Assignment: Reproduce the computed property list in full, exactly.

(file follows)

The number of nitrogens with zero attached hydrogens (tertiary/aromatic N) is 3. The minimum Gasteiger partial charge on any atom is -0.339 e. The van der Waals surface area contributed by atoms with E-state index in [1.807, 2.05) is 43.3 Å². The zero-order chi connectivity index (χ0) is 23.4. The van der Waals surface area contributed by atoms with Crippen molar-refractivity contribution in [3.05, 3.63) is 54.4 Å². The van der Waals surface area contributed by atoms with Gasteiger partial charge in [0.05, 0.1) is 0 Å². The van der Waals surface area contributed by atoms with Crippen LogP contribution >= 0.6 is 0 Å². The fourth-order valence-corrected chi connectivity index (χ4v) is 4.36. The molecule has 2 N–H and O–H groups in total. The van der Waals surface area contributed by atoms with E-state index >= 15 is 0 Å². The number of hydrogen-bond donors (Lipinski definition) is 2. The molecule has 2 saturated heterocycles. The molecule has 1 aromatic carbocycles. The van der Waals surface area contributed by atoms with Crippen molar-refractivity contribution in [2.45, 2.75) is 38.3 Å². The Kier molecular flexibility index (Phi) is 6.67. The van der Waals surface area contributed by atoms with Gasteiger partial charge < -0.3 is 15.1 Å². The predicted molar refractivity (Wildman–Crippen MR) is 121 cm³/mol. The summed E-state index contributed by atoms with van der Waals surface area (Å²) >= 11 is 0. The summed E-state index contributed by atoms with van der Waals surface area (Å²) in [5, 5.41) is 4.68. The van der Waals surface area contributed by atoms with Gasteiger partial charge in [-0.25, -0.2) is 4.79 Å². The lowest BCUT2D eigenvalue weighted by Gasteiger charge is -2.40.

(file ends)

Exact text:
The number of nitrogens with zero attached hydrogens (tertiary/aromatic N) is 3. The minimum Gasteiger partial charge on any atom is -0.339 e. The van der Waals surface area contributed by atoms with E-state index in [1.807, 2.05) is 43.3 Å². The zero-order chi connectivity index (χ0) is 23.4. The van der Waals surface area contributed by atoms with Crippen molar-refractivity contribution in [3.05, 3.63) is 54.4 Å². The van der Waals surface area contributed by atoms with Gasteiger partial charge in [0.05, 0.1) is 0 Å². The van der Waals surface area contributed by atoms with Crippen LogP contribution >= 0.6 is 0 Å². The fourth-order valence-corrected chi connectivity index (χ4v) is 4.36. The molecule has 2 N–H and O–H groups in total. The van der Waals surface area contributed by atoms with E-state index >= 15 is 0 Å². The number of hydrogen-bond donors (Lipinski definition) is 2. The molecule has 2 saturated heterocycles. The molecule has 1 aromatic carbocycles. The van der Waals surface area contributed by atoms with Crippen molar-refractivity contribution in [2.45, 2.75) is 38.3 Å². The Kier molecular flexibility index (Phi) is 6.67. The van der Waals surface area contributed by atoms with Gasteiger partial charge < -0.3 is 15.1 Å². The predicted molar refractivity (Wildman–Crippen MR) is 121 cm³/mol. The summed E-state index contributed by atoms with van der Waals surface area (Å²) >= 11 is 0. The summed E-state index contributed by atoms with van der Waals surface area (Å²) in [5, 5.41) is 4.68. The van der Waals surface area contributed by atoms with Gasteiger partial charge in [-0.25, -0.2) is 4.79 Å². The lowest BCUT2D eigenvalue weighted by Gasteiger charge is -2.40.